You may be able to collect disability insurance and other benefits if you meet the government’s definition of disabled. Social Security Disability Insurance (SSDI) and Veterans Affairs (VA) Disability Compensation have different requirements, but each program provides payments for each month during which you qualify.
Qualifying for disability insurance coverage could also qualify you for other benefit programs. For example, Social Security Income (SSI) could supplement your monthly SSDI payments and qualify you for enrollment in Medicare, a government health insurance program.
The Social Security Administration (SSA) administers the SSDI program with help from the Internal Revenue Service (IRS). The SSA approves or denies claims based on work history and IRS records. You can appeal denied disability applications, but you must go through a hearing.
The IRS records determine if you are “insured” for benefits from disability, retirement, and survivors programs. You gain one credit for each calendar quarter you work and earn sufficient wages – up to four credits a year.
The minimum amount of earnings for a credit changes annually. As of 2023, you earn four credits when you make $6,560 in the year, or you earn a credit when you make at least $1,640 in a calendar quarter. The following are the calendar quarter periods:
· January 1 to March 31
· April 1 to June 30
· July 1 to September 30
· October 1 to December 31
You are considered fully insured when you reach 40 credits. Since it takes at least 10 years to earn 40 credits, the SSA sets different credit requirements if you develop a disability at a younger age.
· Younger than 24 years of age – 18 months of work or six credits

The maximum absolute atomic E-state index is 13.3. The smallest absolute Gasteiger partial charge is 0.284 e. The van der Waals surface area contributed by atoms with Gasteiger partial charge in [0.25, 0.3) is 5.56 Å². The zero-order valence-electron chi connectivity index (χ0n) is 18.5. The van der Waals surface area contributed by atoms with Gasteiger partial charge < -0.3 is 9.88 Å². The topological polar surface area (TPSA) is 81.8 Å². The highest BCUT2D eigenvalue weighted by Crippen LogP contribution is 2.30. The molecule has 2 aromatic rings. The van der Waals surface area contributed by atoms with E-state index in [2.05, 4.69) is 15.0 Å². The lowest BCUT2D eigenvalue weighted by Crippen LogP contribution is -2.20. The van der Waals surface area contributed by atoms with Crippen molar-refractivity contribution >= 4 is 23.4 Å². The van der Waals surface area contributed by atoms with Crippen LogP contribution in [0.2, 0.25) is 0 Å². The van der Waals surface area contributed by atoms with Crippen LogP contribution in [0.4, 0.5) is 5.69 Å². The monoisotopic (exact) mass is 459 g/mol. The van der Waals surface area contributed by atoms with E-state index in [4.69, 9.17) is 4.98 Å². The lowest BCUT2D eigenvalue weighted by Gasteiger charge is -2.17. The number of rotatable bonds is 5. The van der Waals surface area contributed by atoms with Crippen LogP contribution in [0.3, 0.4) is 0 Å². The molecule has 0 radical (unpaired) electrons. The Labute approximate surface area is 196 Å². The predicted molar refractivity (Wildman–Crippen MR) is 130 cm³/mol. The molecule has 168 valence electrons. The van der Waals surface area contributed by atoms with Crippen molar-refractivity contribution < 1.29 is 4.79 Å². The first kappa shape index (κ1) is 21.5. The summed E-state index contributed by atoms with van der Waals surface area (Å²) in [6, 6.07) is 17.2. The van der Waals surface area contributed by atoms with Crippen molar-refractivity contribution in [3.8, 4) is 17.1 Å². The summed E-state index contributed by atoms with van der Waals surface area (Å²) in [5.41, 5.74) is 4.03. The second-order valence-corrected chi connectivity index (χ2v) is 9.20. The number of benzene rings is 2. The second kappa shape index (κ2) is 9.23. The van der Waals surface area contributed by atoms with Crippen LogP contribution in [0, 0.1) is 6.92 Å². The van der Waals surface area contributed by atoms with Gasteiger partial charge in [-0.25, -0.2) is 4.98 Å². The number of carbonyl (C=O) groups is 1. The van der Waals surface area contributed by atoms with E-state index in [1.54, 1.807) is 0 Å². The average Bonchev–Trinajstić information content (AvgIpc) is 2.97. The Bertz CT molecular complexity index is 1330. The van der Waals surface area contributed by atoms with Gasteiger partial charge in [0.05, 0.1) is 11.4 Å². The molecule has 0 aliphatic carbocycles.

· Between 24 and 30 years of age – the equivalent credits for half of the time between 21 years of age and when you became disabled
· Between 31 and 42 years of age – at least 20 credits earned in the immediate 10 years before your disability
· Between 42 and 61 years of age – 20 credits plus one credit for each year between 42 years of age and when you became disabled
· Older than 62 years of age – 40 credits with 20 earned in the immediate 10 years before your disability
You can apply for Social Security Disability Insurance for a child who developed a disability before 22 years of age. However, you (the parent) must be receiving Social Security disability or retirement benefits, or the child’s deceased parent must have earned enough credits.
The SSI benefit can be supplemental to SSDI payments. You may qualify for SSI if you have a limited income and are disabled, blind, or older than 65 years of age. You may also qualify for Medicare after receiving SSDI benefits for 24 months.
You may qualify for disability benefits from Veterans Affairs if your disability results from (or was made worse by) active duty, active duty for training, or inactive duty training. Your disability can affect your body or mind, including posttraumatic stress disorder (PTSD), traumatic brain injury, and depression.
In addition to having a qualifying condition and military service, one of the following must be true:
· Inservice disability claim – Your condition occurred while serving in the military.
· Preservice disability claim – Your preexisting condition was made worse by military service.
· Postservice disability claim – Your condition manifested after your service but is directly related to your active-duty service.
· Presumed disability – Your condition appeared within one year of discharge, was caused by hazardous materials, or was the result of being a prisoner of war (POW).
Your disability check amount depends on your VA disability rating. The VA assigns you a VA disability rating based on information like your doctor’s report, medical tests, and VA claim exams.
If you are a spouse or a child of a disabled veteran, you may qualify for disability benefits through VA Dependency and Indemnity Compensation. Spouse and dependent disability benefits are added to the veteran’s disability award.